James Davis arrived in the DMV to a lot of fanfare, but didn't finish the season as strong as everyone hoped.
Davis was the "Thunder" part of the Thunder and Lightning running back combination at Clemson, where he split carries with current Bills running back C.J Spiller. A sixth round draft pick of the Cleveland Browns in 2009, Davis made an impression on Browns fans in the preseason, but never saw significant playing time for the Browns.
Davis was released from the Browns on October 25th, 2010 and was signed to the Redskins practice squad two days later. Davis was bought up to the roster in week 12 versus the Vikings, and showed a big time spark in the week 13 loss to the New York Giants, where he rushed for 40 yards on 9 carries and had three receptions for 41 yards. Still, when Torain was able to come back the following week, Davis was pushed further down the depth chart.
A blown blitz pick up was thought to be the reason Davis was inactive for the rest of the season following the week 14 loss to the Bucs, but it wasn't something as insidious as that. A slew of injuries on the defensive side of the ball meant the Redskins had to sign guys off the street. The 'Skins went with two backs being active for the rest of the season, meaning Davis was left on the sideline for the rest of the season.
Davis will be given an honest shot to compete for a roster spot, and he should be. He showed some real spark and a speed that the current Redskins backfield is lacking. His body type and running style is reminiscent of Clinton Portis, and I have seen him lay out some pretty solid blocks in his limited playing time.
With some luck, Davis could become the Redskins ' Arian Foster; a back who comes out of nowhere to be a big time contributor on the football team.
Here's a wild card; Andre Brown.
Brown was drafted by the New York Giants in the 4th round of the 2009 draft. In his rookie season, he played well in the preseason, but an injury left him on injured reserve. He again performed well in the 2010 preseason for the Giants, but was waived by the Giants on September 4th, 2010.
He was claimed off waivers by the Broncos, but he was soon released again, and claimed off waivers by the Colts. He was then waived by the Colts and went to the Panthers for a game, before being waived yet again and landing with the Redskins.
Brown didn't amass any stats, but he also has the potential to contribute to the Redskins running game. Another one cut back, he has the speed and ability to be a player in the league, despite the fact that he only played spot duty for the better part of the season.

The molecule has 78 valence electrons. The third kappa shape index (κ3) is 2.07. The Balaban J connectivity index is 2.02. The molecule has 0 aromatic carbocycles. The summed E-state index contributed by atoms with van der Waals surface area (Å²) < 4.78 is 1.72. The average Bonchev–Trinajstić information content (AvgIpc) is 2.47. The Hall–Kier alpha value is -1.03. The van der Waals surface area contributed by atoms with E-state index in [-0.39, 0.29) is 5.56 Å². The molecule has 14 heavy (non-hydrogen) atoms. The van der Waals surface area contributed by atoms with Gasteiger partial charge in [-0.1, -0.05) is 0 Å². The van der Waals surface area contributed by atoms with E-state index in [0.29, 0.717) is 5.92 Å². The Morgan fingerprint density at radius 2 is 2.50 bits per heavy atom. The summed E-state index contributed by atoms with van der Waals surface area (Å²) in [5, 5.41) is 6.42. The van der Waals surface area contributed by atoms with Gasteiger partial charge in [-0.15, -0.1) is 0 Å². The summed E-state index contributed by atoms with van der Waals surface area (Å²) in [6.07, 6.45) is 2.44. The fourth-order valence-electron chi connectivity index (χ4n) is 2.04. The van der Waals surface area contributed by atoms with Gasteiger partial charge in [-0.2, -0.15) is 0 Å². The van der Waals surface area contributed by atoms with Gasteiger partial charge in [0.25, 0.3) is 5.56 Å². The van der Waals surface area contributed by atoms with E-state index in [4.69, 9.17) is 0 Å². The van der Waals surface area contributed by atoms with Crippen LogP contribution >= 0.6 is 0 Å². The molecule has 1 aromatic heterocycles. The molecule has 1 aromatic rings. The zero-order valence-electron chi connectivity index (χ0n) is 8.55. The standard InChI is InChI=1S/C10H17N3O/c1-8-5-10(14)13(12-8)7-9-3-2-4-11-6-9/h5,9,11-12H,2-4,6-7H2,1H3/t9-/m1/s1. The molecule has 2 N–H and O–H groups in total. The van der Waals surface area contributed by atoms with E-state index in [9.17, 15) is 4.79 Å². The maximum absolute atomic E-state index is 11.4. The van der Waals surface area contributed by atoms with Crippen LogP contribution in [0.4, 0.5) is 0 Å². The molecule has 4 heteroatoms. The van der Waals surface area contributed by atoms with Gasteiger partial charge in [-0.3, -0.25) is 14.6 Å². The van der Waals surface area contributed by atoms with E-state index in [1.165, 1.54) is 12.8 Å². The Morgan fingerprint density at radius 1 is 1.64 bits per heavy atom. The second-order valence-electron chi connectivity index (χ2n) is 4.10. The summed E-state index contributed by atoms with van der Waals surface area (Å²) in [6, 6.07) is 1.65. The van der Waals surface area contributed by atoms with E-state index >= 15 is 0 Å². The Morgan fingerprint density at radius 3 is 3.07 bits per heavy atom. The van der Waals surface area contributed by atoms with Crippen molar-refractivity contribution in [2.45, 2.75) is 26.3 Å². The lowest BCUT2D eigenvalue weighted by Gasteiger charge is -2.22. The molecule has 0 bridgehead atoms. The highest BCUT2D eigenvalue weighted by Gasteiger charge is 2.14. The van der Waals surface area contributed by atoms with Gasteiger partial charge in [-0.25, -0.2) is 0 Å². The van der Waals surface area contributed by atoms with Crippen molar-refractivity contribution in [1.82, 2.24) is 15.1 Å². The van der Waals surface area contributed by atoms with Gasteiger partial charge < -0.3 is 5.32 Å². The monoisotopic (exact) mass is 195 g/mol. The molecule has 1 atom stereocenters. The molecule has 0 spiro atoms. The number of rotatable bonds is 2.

I will make you a guarantee now; there will be a battle between James Davis and Andre Brown to see who gets a spot on the opening day roster. If not, I'll eat Josh McCain's hat. Not my hat, because my hat is nice.
Nope, I'm not joking. Third down, change of pace backs, have become all the rage in the NFL. Who has been a bigger change of pace than kick returner and wide receiver Brandon Banks? No one, that's who.
Before Banks shut down his Twitter account, he did make comments that he tried to persuade coaches to let him play running back. We saw him take snaps in the Wildcat as well. Clearly, offensive coordinator Kyle Shanahan has been looking for ways to get one of the Redskins' most explosive offensive weapons involved in the game more often than on kick and punt returns.
Think of the Redskins using Banks like the Minnesota Vikings have been using Percy Harvin for the last couple seasons; having Banks line up in the backfield, or having him line up at receiver, only to join the quarterback in the backfield out of the shotgun. Before you think he's too small, take into account that countless teammates and coaches have remarked that Banks is one of the toughest players on the field. Who else remembers him catching a McNabb pass on a crucial third down, going up, catching the ball across the middle, getting smashed, and popping right up?
Yeah, Banks is tough. He can handle it.
Banks could be that match-up nightmare the Redskins are looking for, and is another guy from within the team the Redskins could put on the field who could contribute.
Mike Sellers has been a consistent player and is a stand up guy, but the Redskins need to start seeking out a replacement at the fullback position, and who knows if that will ever be current backup fullback Darrel Young.
Meanwhile, John Kuhn is a very intriguing free agent option. He's still (relatively) young, comes from a system similar to the one the Redskins run, is a hard runner, can catch the ball and can perform spot duty in the event someone is injured.
That, and the Packers haven't exactly extended a welcoming hand to the fullback. They couldn't get a deal done before the CBA expired, and the Packers placed their lowest tender on the running back; an original pick tender.
The problem with that tender? Well...John Kuhn was undrafted.
That's right; a team can essentially acquire John Kuhn for no picks at all, if he doesn't become an unrestricted free agent once the lockout is over.
If Kuhn can be had (for the right price), the Redskins would add a solid blocker, a goal line threat and would upgrade a position of uncertainty that it seems no one talks about. (Fullbacks get no love.)
Like most of the running backs in this years' free agency class, whether or not Hightower becomes a unrestricted free agent or a restricted free agent will either fall to what happens in the new CBA, or what rules the NFL operates under in the event that the players are able to get an injunction put on the league. That said, Hightower is an intriguing option who has been on a team that made it to a Super Bowl.